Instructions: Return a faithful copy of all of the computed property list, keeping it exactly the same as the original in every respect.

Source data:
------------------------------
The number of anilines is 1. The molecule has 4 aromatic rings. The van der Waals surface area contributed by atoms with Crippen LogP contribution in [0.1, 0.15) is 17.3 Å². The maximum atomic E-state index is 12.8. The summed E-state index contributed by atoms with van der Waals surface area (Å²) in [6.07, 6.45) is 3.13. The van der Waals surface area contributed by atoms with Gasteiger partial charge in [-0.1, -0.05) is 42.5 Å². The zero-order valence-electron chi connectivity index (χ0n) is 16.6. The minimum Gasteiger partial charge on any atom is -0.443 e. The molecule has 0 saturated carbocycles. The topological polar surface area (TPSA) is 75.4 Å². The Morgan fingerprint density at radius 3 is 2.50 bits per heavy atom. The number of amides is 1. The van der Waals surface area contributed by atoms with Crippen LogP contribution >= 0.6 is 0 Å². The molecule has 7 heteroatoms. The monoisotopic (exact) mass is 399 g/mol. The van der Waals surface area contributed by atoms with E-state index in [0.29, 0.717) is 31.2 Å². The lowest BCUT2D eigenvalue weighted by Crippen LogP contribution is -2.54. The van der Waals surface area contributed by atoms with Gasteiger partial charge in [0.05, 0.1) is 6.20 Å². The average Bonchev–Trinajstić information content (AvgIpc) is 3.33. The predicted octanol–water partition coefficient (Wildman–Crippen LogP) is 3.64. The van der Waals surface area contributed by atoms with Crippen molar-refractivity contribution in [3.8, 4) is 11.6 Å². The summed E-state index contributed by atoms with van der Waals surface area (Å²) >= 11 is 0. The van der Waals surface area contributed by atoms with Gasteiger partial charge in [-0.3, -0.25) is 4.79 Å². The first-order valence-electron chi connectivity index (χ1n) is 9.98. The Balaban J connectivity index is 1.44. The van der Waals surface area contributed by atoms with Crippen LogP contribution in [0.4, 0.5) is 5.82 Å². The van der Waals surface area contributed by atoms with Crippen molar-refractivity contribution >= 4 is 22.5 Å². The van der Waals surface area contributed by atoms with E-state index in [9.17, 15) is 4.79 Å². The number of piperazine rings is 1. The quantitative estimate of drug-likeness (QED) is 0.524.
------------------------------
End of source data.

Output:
The number of anilines is 1. The molecule has 4 aromatic rings. The van der Waals surface area contributed by atoms with Crippen LogP contribution in [0.1, 0.15) is 17.3 Å². The maximum atomic E-state index is 12.8. The summed E-state index contributed by atoms with van der Waals surface area (Å²) in [6.07, 6.45) is 3.13. The van der Waals surface area contributed by atoms with Gasteiger partial charge in [-0.1, -0.05) is 42.5 Å². The zero-order valence-electron chi connectivity index (χ0n) is 16.6. The minimum Gasteiger partial charge on any atom is -0.443 e. The molecule has 0 saturated carbocycles. The topological polar surface area (TPSA) is 75.4 Å². The Morgan fingerprint density at radius 3 is 2.50 bits per heavy atom. The number of amides is 1. The van der Waals surface area contributed by atoms with Crippen LogP contribution >= 0.6 is 0 Å². The molecule has 7 heteroatoms. The monoisotopic (exact) mass is 399 g/mol. The van der Waals surface area contributed by atoms with E-state index in [0.29, 0.717) is 31.2 Å². The lowest BCUT2D eigenvalue weighted by Crippen LogP contribution is -2.54. The van der Waals surface area contributed by atoms with Gasteiger partial charge in [0.05, 0.1) is 6.20 Å². The average Bonchev–Trinajstić information content (AvgIpc) is 3.33. The predicted octanol–water partition coefficient (Wildman–Crippen LogP) is 3.64. The van der Waals surface area contributed by atoms with Crippen molar-refractivity contribution in [3.8, 4) is 11.6 Å². The summed E-state index contributed by atoms with van der Waals surface area (Å²) >= 11 is 0. The van der Waals surface area contributed by atoms with Gasteiger partial charge in [-0.3, -0.25) is 4.79 Å². The first-order valence-electron chi connectivity index (χ1n) is 9.98. The Balaban J connectivity index is 1.44. The van der Waals surface area contributed by atoms with Crippen LogP contribution in [0.4, 0.5) is 5.82 Å². The van der Waals surface area contributed by atoms with Crippen molar-refractivity contribution >= 4 is 22.5 Å². The van der Waals surface area contributed by atoms with E-state index in [9.17, 15) is 4.79 Å². The number of piperazine rings is 1. The quantitative estimate of drug-likeness (QED) is 0.524.